ironic title – a title which contains irony often helping to reveal theme

irony – created when there is a discrepancy between an expectation and an actuality


Kabuki dramas – Japanese dance drama characterized by ornate costumes and make-up

kinetic imagery – an image which creates a sense of motion or movement such as the wind in the trees

limerick a type of poem, usually humorous, consisting of five lines where the first, second, and fifth lines rhyme with each other and the third and fourth lines, which are shorter, form a rhymed couplet.

limited omniscient – a limited omniscient narrator only knows about the story and characters from a limited perspective such as one of the characters who does not know everything

line – a line of poetry is what is written on one line; not necessarily a sentence

literary symbols – symbols that are used within a piece of literature to represent a person, object, or situation in that piece of literature such as pink ribbons representing the purity and innocence of a character who is wearing them.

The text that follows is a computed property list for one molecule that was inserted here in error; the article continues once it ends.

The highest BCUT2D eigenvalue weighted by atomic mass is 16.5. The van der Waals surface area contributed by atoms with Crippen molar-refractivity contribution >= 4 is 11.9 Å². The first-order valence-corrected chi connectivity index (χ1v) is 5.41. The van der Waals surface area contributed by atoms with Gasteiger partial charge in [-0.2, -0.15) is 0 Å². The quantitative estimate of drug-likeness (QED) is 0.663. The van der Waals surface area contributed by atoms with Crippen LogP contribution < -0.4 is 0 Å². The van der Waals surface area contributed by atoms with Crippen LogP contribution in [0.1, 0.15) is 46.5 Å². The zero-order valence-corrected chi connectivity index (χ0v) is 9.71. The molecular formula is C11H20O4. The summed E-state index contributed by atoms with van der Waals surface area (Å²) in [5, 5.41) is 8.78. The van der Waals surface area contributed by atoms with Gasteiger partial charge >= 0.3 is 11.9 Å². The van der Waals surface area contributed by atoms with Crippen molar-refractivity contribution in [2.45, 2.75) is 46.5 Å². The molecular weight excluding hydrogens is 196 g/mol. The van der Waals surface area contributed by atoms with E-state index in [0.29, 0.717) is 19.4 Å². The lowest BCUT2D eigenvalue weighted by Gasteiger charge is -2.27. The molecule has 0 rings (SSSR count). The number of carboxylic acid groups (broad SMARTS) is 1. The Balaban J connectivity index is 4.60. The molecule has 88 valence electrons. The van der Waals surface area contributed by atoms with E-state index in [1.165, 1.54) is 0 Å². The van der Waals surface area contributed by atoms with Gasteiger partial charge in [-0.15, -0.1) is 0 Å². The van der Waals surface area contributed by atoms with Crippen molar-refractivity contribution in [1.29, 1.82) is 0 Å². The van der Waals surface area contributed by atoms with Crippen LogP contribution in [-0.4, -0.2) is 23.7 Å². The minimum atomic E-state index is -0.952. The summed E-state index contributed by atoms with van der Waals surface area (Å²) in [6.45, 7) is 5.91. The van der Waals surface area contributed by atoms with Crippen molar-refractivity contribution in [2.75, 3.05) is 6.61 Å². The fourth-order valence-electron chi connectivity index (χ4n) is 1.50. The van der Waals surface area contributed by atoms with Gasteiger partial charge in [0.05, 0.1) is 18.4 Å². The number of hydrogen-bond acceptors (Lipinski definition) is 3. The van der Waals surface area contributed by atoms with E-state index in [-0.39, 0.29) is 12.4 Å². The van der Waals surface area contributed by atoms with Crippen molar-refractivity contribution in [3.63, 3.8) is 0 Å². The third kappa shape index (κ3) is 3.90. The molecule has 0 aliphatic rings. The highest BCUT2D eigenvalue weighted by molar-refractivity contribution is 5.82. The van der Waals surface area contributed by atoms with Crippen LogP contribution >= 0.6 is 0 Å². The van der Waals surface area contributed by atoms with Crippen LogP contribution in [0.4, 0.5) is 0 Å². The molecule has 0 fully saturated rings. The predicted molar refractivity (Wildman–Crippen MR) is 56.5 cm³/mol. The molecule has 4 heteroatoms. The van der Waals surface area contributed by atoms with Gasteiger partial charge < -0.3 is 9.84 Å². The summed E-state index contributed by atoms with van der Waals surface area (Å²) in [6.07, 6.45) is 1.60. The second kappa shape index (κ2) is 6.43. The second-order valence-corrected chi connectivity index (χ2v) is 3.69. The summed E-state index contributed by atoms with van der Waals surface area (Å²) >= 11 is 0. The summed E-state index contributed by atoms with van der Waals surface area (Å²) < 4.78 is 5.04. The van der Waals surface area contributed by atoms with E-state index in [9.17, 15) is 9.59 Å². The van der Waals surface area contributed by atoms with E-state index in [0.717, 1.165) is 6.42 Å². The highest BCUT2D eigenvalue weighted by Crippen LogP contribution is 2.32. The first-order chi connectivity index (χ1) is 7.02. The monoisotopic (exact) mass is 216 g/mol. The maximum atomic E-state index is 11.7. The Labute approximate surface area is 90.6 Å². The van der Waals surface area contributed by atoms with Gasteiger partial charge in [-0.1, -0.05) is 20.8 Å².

literary canon – a collection of literature that is generally considered significant

literature – any style or genre of writing whose primary focus is the expression or communication of feelings or narrating of events in a way that is not common speech and uses figurative language as opposed to writing to keep records or communicate information.

lyric – a form of poetry which expresses feelings or observations

Master of Revels – an appointed person to decide which plays would be performed in Elizabethan Theater

meditation – a lyric poem which starts by observing a specific object and then drawing some philosophical inferences

metafiction – writings about fiction

metaphor – a direct comparison or equivalence

metaphysical poets – a poetic movement during the 1600s characterized by analysis, complex form, and themes associated with intellect over emotions

metaphysical poets – a poetic movement during the 1600s characterized by analysis, complex form, and themes associated with intellect over emotions

meter – the recurring pattern of stressed and unstressed syllables in lines of poetry of specific length